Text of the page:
Martin D. Murphy

Philip A Allen4
Raymond E Sanders2
Miron Kaufman1
4Philip A Allen
2Raymond E Sanders
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Two psychological refractory period (PRP) experiments were conducted to examine overlapping processing in younger and older adults. A shape discrimination task (triangle or rectangle) for Task 1 (T1) and a lexical-decision task (word or nonword) for Task 2 (T2) were used. PRP effects, response time for T2 increasing as stimulus onset synchrony (SOA)(More)
The authors report a lexical decision experiment designed to determine whether activation is the locus of the word-frequency effect. K. R. Paap and L. S. Johansen (1994) reported that word frequency did not affect lexical decisions when exposure durations were brief; they accounted for this by proposing that data-limited conditions prevented late-occurring(More)
Security, assurance, and risk management in software sytems are viewed in terms of three historical generations, with significant paradigm shifts occurring in each generation. The software community is currently on the brink of the third generation, and needs advances in modeling, risk theory, tools, and assurance methods. The third generation is(More)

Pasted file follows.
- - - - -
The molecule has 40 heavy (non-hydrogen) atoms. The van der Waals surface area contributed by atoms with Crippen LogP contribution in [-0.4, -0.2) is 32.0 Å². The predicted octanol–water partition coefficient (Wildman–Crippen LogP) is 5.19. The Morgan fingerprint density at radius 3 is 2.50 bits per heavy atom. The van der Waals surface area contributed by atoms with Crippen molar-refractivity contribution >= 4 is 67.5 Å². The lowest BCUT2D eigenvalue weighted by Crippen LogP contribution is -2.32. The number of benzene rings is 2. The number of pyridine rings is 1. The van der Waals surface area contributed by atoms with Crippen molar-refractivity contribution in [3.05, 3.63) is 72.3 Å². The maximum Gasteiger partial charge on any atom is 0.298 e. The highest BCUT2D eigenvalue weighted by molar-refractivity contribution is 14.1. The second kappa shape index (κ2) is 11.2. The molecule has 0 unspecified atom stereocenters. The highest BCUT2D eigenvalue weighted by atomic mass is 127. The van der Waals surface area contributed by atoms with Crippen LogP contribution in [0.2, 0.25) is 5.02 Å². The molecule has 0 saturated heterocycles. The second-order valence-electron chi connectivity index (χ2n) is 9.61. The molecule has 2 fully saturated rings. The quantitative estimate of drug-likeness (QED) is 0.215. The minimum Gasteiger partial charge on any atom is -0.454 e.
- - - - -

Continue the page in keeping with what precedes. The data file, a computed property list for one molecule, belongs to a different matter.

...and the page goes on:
In this project we examined the effect of adult age on visual word recognition by using combined reaction time (RT) and accuracy methods based on the Hick-Hyman law. This was necessary because separate Brinley analyses of RT and errors resulted in contradicting results. We report the results of a lexical decision task experiment (with 96 younger adults and(More)
Previous investigations of adult age differences in the redundant signals effect suggest that both older and younger adults benefit from the presentation of redundant information. However, age deficits in divided attention may cause older adults to process redundant information in a different manner. In the present experiment, we tested between two(More)
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